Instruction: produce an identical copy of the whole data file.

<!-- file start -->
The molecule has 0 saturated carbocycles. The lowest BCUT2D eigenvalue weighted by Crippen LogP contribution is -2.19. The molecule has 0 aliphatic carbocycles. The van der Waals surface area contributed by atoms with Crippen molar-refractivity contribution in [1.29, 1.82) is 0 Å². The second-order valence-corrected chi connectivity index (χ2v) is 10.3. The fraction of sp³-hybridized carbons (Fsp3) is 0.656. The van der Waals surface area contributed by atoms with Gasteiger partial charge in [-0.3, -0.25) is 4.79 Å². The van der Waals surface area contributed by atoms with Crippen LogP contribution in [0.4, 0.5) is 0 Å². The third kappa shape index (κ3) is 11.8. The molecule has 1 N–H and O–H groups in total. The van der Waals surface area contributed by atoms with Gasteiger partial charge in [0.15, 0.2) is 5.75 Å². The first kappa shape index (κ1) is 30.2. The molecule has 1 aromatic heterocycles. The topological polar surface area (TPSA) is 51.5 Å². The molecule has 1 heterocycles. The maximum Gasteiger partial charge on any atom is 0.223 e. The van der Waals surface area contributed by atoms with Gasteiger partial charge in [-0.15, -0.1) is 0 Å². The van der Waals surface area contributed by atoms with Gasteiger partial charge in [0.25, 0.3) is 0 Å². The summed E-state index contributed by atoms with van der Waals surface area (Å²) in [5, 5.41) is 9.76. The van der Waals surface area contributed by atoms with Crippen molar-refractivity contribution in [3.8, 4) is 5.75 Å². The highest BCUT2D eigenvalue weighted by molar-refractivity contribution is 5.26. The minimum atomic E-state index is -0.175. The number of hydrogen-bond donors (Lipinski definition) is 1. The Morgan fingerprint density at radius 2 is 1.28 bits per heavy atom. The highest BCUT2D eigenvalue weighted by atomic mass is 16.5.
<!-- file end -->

The molecule has 0 saturated carbocycles. The lowest BCUT2D eigenvalue weighted by Crippen LogP contribution is -2.19. The molecule has 0 aliphatic carbocycles. The van der Waals surface area contributed by atoms with Crippen molar-refractivity contribution in [1.29, 1.82) is 0 Å². The second-order valence-corrected chi connectivity index (χ2v) is 10.3. The fraction of sp³-hybridized carbons (Fsp3) is 0.656. The van der Waals surface area contributed by atoms with Gasteiger partial charge in [-0.3, -0.25) is 4.79 Å². The van der Waals surface area contributed by atoms with Crippen LogP contribution in [0.4, 0.5) is 0 Å². The third kappa shape index (κ3) is 11.8. The molecule has 1 N–H and O–H groups in total. The van der Waals surface area contributed by atoms with Gasteiger partial charge in [0.15, 0.2) is 5.75 Å². The first kappa shape index (κ1) is 30.2. The molecule has 1 aromatic heterocycles. The topological polar surface area (TPSA) is 51.5 Å². The molecule has 1 heterocycles. The maximum Gasteiger partial charge on any atom is 0.223 e. The van der Waals surface area contributed by atoms with Gasteiger partial charge in [-0.15, -0.1) is 0 Å². The van der Waals surface area contributed by atoms with Gasteiger partial charge in [0.25, 0.3) is 0 Å². The summed E-state index contributed by atoms with van der Waals surface area (Å²) in [5, 5.41) is 9.76. The van der Waals surface area contributed by atoms with Crippen molar-refractivity contribution in [3.8, 4) is 5.75 Å². The highest BCUT2D eigenvalue weighted by molar-refractivity contribution is 5.26. The minimum atomic E-state index is -0.175. The number of hydrogen-bond donors (Lipinski definition) is 1. The Morgan fingerprint density at radius 2 is 1.28 bits per heavy atom. The highest BCUT2D eigenvalue weighted by atomic mass is 16.5.